George Gunton’s Divergent View on the Origin of the Great Divergence: The Dynamics of Social Wants in England and India


  • Sashi Sivramkrishna School of Business Management, NMIMS, Bangalore, India


Great Divergence; George Gunton; social wants; free towns; standards of living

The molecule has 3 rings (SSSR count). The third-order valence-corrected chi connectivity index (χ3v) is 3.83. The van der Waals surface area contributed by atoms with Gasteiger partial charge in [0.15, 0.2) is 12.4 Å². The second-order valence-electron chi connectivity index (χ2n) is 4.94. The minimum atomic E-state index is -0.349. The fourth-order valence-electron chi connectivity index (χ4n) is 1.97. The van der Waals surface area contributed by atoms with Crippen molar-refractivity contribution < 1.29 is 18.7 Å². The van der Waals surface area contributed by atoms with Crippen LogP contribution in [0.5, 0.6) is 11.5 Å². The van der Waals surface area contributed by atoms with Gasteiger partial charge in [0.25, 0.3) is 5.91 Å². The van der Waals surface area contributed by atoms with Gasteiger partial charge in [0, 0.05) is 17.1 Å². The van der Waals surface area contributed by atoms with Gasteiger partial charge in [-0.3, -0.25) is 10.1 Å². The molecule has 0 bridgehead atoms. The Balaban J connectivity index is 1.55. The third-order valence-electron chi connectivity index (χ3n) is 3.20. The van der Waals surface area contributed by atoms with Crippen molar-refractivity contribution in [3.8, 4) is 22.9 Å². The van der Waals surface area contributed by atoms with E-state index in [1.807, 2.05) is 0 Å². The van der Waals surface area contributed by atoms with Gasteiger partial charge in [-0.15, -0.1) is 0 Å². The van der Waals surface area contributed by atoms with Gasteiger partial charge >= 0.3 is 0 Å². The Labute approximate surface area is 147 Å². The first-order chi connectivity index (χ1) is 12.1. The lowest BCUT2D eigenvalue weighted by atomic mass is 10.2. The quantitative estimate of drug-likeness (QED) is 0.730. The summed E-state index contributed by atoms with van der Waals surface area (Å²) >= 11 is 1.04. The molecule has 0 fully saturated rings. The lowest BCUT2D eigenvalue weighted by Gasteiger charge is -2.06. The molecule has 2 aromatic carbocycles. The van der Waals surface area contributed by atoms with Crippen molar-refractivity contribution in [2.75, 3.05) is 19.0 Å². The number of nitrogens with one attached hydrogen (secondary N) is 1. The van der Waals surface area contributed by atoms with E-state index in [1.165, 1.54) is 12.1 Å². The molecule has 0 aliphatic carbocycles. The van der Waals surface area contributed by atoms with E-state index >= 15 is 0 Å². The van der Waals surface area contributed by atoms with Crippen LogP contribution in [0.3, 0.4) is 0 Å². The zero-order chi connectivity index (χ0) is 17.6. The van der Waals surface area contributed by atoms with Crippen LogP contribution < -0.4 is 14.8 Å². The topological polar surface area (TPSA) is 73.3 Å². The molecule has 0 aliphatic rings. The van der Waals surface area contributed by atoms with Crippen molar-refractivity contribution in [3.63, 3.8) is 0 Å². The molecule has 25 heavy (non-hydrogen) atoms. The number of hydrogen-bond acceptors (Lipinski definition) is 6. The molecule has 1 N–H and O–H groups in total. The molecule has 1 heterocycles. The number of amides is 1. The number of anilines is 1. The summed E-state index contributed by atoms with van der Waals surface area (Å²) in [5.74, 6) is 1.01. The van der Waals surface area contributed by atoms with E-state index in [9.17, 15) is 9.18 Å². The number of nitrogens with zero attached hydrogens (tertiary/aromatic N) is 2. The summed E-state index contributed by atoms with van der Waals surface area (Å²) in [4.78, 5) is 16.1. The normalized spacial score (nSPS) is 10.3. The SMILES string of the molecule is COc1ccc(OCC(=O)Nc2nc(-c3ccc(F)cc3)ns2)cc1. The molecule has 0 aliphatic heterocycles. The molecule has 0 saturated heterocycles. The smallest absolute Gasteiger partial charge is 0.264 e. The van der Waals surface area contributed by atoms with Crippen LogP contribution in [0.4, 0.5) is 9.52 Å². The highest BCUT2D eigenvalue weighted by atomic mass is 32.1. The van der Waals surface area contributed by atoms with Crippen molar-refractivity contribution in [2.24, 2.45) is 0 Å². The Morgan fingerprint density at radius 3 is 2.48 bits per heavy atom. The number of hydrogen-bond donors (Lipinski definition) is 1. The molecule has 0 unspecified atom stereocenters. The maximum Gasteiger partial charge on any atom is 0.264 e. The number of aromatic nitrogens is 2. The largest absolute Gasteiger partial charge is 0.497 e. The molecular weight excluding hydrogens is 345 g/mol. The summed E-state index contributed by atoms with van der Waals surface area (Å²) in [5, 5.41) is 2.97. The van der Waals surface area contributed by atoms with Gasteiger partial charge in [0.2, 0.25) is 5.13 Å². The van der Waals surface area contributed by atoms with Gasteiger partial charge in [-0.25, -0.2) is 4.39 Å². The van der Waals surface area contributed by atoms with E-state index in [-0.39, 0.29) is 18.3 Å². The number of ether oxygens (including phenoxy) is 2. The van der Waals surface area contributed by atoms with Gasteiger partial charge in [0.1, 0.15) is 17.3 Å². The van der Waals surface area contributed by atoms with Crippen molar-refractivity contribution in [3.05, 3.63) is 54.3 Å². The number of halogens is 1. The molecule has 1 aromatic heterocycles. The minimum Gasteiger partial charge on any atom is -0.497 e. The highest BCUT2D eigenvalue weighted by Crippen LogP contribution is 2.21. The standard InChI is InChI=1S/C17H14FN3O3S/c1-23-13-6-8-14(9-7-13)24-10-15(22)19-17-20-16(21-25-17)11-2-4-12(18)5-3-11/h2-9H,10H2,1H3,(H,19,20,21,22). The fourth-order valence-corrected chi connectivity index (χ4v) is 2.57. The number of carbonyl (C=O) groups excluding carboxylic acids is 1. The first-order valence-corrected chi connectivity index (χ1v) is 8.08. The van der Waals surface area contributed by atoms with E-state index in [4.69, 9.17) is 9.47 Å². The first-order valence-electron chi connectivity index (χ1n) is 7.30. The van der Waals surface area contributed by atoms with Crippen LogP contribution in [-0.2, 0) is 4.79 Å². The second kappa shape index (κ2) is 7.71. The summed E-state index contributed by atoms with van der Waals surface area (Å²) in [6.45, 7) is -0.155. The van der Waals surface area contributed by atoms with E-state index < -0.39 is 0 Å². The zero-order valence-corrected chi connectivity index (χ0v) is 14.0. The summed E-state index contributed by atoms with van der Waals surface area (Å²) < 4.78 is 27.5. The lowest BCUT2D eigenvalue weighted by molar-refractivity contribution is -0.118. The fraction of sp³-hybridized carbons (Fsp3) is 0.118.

Most contemporary historians have proposed a multitude of supply-side factors that arguably propelled the Great Divergence between the West and the East.  A late nineteenth-century economist, George Gunton, instead proposed a demand-centric theory to explain the root cause for the divergence between countries.  Gunton claimed that effectual demand arises from social wants that become the precondition for capital investment and growth in real wages.  While social wants in the West and East were almost on par until the thirteenth century, the advent of free towns and cities in Europe, and particularly, England, set into motion a transformation of social wants.  Meanwhile, without a similar revolution, social wants remained static in the East, particularly India, so that standards of living and consequently real wages too did not increase. This stark observation and the possible reasons for its timelessness have so far received scant attention in the contemporary debate.  This article seeks to both address this inadequacy and draw attention to Gunton’s overlooked contribution to the Great Divergence debate.